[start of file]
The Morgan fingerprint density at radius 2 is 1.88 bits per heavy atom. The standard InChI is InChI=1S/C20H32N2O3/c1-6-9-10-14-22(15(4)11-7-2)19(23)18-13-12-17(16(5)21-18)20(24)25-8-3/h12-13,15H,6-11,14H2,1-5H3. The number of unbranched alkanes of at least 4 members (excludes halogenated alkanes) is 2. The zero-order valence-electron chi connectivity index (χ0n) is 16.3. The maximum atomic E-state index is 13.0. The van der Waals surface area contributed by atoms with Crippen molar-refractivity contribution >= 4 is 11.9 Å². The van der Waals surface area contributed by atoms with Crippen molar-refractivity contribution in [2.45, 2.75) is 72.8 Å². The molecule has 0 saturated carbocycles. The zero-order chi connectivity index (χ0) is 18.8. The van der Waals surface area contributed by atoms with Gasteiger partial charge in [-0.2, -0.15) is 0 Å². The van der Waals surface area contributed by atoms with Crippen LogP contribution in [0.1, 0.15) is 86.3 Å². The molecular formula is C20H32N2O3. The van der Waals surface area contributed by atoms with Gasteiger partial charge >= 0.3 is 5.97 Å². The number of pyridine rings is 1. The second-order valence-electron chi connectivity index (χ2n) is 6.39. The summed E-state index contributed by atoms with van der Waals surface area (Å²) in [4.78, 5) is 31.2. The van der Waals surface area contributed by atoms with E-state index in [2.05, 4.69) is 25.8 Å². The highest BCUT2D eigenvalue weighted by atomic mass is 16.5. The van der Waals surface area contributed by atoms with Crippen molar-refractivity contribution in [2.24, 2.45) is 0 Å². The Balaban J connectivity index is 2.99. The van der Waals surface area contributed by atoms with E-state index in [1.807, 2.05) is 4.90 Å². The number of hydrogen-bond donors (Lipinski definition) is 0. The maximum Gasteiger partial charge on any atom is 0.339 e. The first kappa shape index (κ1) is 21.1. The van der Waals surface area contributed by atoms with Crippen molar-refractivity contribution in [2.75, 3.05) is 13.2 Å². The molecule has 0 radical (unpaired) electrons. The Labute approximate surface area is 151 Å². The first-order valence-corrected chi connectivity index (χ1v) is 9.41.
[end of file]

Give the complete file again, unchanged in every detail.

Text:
The Morgan fingerprint density at radius 2 is 1.88 bits per heavy atom. The standard InChI is InChI=1S/C20H32N2O3/c1-6-9-10-14-22(15(4)11-7-2)19(23)18-13-12-17(16(5)21-18)20(24)25-8-3/h12-13,15H,6-11,14H2,1-5H3. The number of unbranched alkanes of at least 4 members (excludes halogenated alkanes) is 2. The zero-order valence-electron chi connectivity index (χ0n) is 16.3. The maximum atomic E-state index is 13.0. The van der Waals surface area contributed by atoms with Crippen molar-refractivity contribution >= 4 is 11.9 Å². The van der Waals surface area contributed by atoms with Crippen molar-refractivity contribution in [2.45, 2.75) is 72.8 Å². The molecule has 0 saturated carbocycles. The zero-order chi connectivity index (χ0) is 18.8. The van der Waals surface area contributed by atoms with Gasteiger partial charge in [-0.2, -0.15) is 0 Å². The van der Waals surface area contributed by atoms with Crippen LogP contribution in [0.1, 0.15) is 86.3 Å². The molecular formula is C20H32N2O3. The van der Waals surface area contributed by atoms with Gasteiger partial charge >= 0.3 is 5.97 Å². The number of pyridine rings is 1. The second-order valence-electron chi connectivity index (χ2n) is 6.39. The summed E-state index contributed by atoms with van der Waals surface area (Å²) in [4.78, 5) is 31.2. The van der Waals surface area contributed by atoms with E-state index in [2.05, 4.69) is 25.8 Å². The highest BCUT2D eigenvalue weighted by atomic mass is 16.5. The van der Waals surface area contributed by atoms with Crippen molar-refractivity contribution in [2.24, 2.45) is 0 Å². The Balaban J connectivity index is 2.99. The van der Waals surface area contributed by atoms with E-state index in [1.807, 2.05) is 4.90 Å². The number of hydrogen-bond donors (Lipinski definition) is 0. The maximum Gasteiger partial charge on any atom is 0.339 e. The first kappa shape index (κ1) is 21.1. The van der Waals surface area contributed by atoms with Crippen molar-refractivity contribution in [2.75, 3.05) is 13.2 Å². The molecule has 0 radical (unpaired) electrons. The Labute approximate surface area is 151 Å². The first-order valence-corrected chi connectivity index (χ1v) is 9.41.